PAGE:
Wednesday, September 5, 2007

Continuing On From Last Lesson...

I'm still referring back to this post that John K. had on his blog last week that I expanded upon in my last post. I think there's a lot of good stuff in there that I'm sort of taking on as a personal challenge to see what I can come up with based on John's ideas on character design.

The little guy that I had drawn as a demonstration of simple cartoon construction in my last post is appealing enough I suppose, but his structure is limited to very basic spherical shapes: slightly distorted egg shapes for both his head and body. As I had mentioned, it was for a beginners' cartoon class, so that's why I kept it as simple to follow as I could, but it is admittedly a bit boring. My own personal taste dictates that there be more of a feeling of animation, especially the principle of "Squash and Stretch" that gives a character a more pliable and "organic" quality. On a chubby little guy like this particularly, it's good to imbue him with a feeling of loose flesh that reacts in actions and expressions. Additionally, I am trying to explore other design possibilities, which John covers as "Aesthetic", where you try to make the design more visually appealing by varying the types of lines and shapes, as well as relative lengths and widths of the many elements within the figure. So, in the case of this little guy, I tried distorting those original egg shapes, adding some straight planes and what we call 'S' curves to break up the monotony of what it had looked like before.

Along with this visual experimenting, I am also at this stage thinking of what sort of "Personality" type he might be, again going back to John's thoughts on what should be considered when creating a character design. In the original design, he was looking like a bit of a curmudgeon, sort of a similar type to Mr. Wilson in Hank Ketcham's "Dennis the Menace". In these new sketches I am trying different personalities on him, deciding whether I might want him to be worn out and tired, pompous and aloof, or a bit more silly and carefree. Well, here's where the sketches start to suggest something more specific...

The sketch on the righthand side of the exploratory concepts page recalled a guy I used to work with years ago named George. Just like the rough sketch, George always had a big easygoing smile, with an upper lip and mustache that jutted out above a lower lip that was swept back with a receding chin. He was a really funny and delightful guy, so I thought I would base my character on his personality and physical traits, though this is not meant to be a perfect likeness of him, but rather, just using George as a starting point for developing this guy in a specific direction.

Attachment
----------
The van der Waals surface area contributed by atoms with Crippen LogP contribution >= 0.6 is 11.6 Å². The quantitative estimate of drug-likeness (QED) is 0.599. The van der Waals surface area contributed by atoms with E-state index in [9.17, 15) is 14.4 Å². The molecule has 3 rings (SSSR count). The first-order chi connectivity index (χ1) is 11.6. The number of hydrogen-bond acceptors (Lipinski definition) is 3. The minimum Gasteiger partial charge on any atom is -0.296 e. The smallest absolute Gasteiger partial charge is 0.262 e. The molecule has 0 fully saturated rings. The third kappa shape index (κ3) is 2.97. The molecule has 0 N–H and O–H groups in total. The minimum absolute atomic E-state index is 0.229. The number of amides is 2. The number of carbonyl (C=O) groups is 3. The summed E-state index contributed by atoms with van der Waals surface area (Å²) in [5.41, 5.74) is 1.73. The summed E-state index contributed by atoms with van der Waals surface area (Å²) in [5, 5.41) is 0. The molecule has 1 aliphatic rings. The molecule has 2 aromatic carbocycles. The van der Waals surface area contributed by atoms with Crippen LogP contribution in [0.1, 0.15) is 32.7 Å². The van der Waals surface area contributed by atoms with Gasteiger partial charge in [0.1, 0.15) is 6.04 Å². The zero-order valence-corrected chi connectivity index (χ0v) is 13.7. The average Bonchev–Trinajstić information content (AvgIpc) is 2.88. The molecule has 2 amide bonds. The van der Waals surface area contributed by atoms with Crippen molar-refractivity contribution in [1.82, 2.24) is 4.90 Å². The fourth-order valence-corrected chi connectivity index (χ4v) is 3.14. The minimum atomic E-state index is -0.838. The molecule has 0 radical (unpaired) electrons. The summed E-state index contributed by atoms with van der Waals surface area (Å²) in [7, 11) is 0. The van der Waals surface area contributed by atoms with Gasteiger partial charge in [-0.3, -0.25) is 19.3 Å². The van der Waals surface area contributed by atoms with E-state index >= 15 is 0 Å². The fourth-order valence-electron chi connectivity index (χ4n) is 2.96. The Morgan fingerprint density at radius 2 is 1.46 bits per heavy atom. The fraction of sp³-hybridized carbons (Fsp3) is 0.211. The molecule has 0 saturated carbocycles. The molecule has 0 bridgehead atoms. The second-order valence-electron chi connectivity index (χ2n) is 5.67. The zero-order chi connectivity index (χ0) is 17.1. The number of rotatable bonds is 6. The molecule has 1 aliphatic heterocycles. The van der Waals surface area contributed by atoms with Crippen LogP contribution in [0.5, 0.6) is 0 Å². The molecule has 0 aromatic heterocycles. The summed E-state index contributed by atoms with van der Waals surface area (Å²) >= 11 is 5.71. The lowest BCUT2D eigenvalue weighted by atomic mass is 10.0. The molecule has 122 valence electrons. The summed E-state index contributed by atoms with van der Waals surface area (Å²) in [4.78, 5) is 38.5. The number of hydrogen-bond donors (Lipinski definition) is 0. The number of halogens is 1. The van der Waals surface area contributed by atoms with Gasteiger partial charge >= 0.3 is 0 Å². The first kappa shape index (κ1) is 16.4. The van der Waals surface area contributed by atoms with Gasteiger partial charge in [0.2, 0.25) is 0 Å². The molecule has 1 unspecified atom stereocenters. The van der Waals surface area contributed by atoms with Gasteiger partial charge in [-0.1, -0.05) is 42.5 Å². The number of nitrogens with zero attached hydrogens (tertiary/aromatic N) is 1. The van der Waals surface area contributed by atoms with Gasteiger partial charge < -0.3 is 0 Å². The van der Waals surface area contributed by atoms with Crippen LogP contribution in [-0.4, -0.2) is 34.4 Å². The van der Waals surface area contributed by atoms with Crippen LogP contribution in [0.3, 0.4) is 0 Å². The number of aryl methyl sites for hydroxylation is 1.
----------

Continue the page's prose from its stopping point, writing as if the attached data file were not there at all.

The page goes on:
The veteran Disney animator, Eric Larson, often noted how he based the persona of Figaro, the kitten in "Pinocchio", on that of his own little nephew. This little kid could be stubborn and prone to temper tantrums, so Eric imbued his character with similar mannerisms, resulting in a character "type" that the audience would likely be familiar with and thus could easily relate to. This approach of basing characters on either one or a combination of several people you've actually met in your life experiences can result in richer animated performances and designs that really communicate a specific idea, rather than just trying to invent something randomly from scratch.

So, in developing this character based on my old friend George, I tried to recall specific instances from when we worked together. One thing I remembered was how George used to enjoy going out for the occasional game of golf which was compliments of one of our longtime vendors in appreciation for the work thrown his way during the year. By George's own admission, he was a lousy golfer himself, but he was mostly looking forward to the free meal he'd get back at the clubhouse dining room! George was a wheeler-dealer who loved to barter for things rather than pay good money, therefore a free lunch was never turned down. Another fond recollection I have of George is his impromptu, hip-shakin' Elvis impersonations. Again, that's something colourful and fun that can be utilized in the traits of this character design. By the way, George may have had a middle aged paunch, but he was not as hefty as this character, so that is still a direct holdover from the original concept. This character could be taken further, exploring more visual possibilities before refining it into a final design, but since this is just for the sake of this demo, I'm going to leave it there.

Lastly, here is a page of rough poses I did of this dumb mutt many years ago. You'll note that this pooch ended up as my life model in the cartoon heading up my last post. Fortunately, the black eye he'd likely acquired in a doggy rumble seems to have healed up nicely since the rough sketch.

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